Furniture and Décor in the Louis XVI Style
The Louis XVI style of furniture is typically associated with elegance and classical influence, drawing inspiration from classic art and historic cultures and societies such as the Romans and Greeks. The fine craftsmanship is easily identifiable and has remained quite popular.
- History – This style of furniture is named for the French King Louis-Auguste. It dates back to the late 1700s and emphasizes straight lines and classically inspired décor.
- Opulence with Restraint – There is a certain level of restraint practiced in the design of pieces from this style. The pieces display fewer floral inlays as previous styles and instead show solid wood veneers framed by classically inspired gilded pieces.
- The French Revolution – The French Revolution at the end of the 1700s meant that many of the items that belonged to the Crown were sold. This led to these pieces being available on the art market, and items appeared in galleries and museums around the world. These became recognized as beautiful and rare pieces, and wealthy individuals also collected them.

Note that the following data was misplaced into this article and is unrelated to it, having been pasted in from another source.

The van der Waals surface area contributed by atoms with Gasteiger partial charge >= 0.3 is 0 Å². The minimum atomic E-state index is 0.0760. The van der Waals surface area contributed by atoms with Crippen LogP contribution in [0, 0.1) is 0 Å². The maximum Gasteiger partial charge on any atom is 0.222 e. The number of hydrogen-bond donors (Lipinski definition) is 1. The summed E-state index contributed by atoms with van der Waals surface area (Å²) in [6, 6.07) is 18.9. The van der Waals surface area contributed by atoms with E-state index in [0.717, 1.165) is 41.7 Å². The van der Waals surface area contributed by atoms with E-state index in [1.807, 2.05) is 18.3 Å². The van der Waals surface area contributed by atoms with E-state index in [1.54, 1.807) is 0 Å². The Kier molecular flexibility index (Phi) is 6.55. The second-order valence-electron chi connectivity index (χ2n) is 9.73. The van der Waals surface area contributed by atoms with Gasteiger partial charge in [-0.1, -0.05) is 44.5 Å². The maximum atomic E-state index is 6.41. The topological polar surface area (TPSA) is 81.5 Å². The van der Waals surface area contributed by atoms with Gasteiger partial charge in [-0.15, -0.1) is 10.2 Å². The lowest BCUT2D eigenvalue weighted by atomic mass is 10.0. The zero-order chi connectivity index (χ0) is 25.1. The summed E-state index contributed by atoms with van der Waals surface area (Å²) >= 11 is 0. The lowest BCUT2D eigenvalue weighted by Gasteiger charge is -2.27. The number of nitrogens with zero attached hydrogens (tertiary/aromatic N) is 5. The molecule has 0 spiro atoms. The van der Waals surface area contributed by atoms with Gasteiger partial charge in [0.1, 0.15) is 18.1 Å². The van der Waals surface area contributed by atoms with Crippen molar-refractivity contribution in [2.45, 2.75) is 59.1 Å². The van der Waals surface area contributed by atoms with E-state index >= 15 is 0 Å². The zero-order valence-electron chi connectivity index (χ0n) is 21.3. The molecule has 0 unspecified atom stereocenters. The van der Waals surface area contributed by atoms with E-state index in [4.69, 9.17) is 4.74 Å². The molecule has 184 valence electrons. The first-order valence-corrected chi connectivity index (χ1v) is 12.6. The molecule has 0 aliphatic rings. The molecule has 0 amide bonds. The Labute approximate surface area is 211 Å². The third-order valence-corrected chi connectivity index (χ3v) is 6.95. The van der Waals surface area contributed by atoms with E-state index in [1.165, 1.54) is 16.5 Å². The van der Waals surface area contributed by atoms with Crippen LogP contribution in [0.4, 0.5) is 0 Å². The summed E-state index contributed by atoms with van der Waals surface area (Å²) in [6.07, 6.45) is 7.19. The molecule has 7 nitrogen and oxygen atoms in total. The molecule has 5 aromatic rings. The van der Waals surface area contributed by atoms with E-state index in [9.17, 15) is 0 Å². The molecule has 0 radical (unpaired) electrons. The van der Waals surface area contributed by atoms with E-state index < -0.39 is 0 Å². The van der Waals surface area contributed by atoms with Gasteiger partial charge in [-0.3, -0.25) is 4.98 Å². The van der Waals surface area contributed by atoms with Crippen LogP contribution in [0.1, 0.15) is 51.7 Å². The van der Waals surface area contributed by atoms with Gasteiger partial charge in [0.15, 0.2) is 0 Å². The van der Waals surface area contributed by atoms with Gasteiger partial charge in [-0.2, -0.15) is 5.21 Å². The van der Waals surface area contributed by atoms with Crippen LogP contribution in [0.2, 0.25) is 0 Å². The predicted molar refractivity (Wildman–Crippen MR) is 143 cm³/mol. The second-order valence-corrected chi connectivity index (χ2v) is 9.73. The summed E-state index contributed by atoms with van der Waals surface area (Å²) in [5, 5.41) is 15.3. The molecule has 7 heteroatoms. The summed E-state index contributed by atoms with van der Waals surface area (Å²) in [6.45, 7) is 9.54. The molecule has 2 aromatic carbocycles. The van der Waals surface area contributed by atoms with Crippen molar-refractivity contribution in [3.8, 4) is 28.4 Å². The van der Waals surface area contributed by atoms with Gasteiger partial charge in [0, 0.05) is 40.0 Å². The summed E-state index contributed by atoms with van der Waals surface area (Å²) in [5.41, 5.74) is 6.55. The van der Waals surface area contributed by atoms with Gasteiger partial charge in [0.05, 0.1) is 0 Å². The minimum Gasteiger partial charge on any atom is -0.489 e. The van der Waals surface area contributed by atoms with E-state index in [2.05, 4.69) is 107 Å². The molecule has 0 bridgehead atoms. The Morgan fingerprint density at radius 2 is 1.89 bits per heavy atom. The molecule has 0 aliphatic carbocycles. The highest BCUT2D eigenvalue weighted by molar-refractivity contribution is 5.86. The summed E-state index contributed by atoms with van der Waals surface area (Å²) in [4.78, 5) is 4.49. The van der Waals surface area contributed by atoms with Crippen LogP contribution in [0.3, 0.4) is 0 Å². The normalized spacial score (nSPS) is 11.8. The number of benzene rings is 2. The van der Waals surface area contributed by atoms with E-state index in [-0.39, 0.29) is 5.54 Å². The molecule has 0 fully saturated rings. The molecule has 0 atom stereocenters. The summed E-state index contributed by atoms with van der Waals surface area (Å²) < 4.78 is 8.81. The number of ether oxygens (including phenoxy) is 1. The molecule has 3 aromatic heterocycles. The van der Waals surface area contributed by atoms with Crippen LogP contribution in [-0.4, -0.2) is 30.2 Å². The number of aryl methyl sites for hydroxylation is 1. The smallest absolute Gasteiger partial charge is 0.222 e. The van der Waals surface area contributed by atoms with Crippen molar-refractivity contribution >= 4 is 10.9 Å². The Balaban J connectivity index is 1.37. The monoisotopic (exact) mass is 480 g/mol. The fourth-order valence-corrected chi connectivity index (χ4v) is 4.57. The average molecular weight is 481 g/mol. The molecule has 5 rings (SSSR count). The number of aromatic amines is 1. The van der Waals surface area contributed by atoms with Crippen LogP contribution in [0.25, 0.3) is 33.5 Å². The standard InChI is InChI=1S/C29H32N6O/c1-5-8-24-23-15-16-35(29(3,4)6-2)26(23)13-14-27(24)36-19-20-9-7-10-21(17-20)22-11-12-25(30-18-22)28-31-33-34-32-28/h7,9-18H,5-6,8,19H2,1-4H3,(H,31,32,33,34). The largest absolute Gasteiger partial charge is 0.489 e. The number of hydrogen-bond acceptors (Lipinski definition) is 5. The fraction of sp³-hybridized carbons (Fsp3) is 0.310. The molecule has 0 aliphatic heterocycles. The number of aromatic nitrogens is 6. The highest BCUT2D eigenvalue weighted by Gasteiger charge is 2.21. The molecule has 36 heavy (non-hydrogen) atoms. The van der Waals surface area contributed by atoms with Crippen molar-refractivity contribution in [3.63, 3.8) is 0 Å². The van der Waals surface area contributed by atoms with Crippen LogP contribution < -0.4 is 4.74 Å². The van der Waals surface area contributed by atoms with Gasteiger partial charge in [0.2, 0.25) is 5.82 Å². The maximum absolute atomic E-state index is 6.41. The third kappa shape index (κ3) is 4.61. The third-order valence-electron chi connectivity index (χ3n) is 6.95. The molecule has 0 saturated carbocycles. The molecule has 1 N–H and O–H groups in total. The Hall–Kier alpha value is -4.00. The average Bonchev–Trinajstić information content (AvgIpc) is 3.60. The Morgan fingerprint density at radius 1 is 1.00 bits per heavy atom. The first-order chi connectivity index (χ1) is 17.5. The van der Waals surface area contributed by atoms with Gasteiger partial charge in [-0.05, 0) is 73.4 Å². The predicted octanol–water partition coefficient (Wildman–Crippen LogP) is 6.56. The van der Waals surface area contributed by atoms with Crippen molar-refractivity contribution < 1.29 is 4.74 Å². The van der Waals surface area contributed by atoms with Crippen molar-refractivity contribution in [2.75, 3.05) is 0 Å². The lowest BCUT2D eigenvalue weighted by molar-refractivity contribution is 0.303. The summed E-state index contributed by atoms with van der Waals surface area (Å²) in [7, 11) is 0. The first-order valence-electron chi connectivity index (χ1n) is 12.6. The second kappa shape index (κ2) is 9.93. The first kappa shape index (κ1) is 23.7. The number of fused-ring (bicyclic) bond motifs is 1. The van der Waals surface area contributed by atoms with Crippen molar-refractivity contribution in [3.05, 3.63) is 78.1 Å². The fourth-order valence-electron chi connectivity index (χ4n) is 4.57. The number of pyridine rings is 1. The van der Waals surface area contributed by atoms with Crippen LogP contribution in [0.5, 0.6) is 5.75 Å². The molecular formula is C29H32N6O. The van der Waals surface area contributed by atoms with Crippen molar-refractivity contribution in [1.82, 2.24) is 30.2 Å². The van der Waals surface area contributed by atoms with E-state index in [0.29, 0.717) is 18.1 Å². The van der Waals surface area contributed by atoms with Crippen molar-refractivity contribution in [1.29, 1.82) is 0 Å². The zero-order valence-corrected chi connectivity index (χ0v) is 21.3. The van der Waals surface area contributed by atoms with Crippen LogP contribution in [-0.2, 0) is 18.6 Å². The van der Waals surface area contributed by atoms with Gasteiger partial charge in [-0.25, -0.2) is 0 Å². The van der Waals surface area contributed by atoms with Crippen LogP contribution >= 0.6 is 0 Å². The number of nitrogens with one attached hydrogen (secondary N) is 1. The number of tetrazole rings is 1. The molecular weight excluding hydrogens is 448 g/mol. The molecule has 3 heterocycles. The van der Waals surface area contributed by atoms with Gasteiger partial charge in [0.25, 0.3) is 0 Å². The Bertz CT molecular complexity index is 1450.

- Incredible Luxury – Many pieces of furniture in this style were created for wealthy individuals. Marie-Antoinette had pieces commissioned for her private study, and designers would often sell their works through merchants who had connections to the Royals.
- Highly Valued and Collectable – Items in this style often featured hand-carved wooden details on a variety of fine woods, gilded accents, and usually had hand-sewn silk or tapestry upholstery. While the reign of the royals didn’t last, the Louis XVI style did and the items from this period are still admired and valued.
Visit Carrocel To See Our Extensive Louis XVI Pieces
At Carrocel, we have a wide selection of Louis XVI items. If you’d like to speak with an expert about finding the ideal piece for your home, come in and visit us. Our 20,000 square-foot showroom contains a variety of different furniture from in many styles to serve as inspiration. Visit our location at 245 Bridgeland Avenue in central Toronto for more.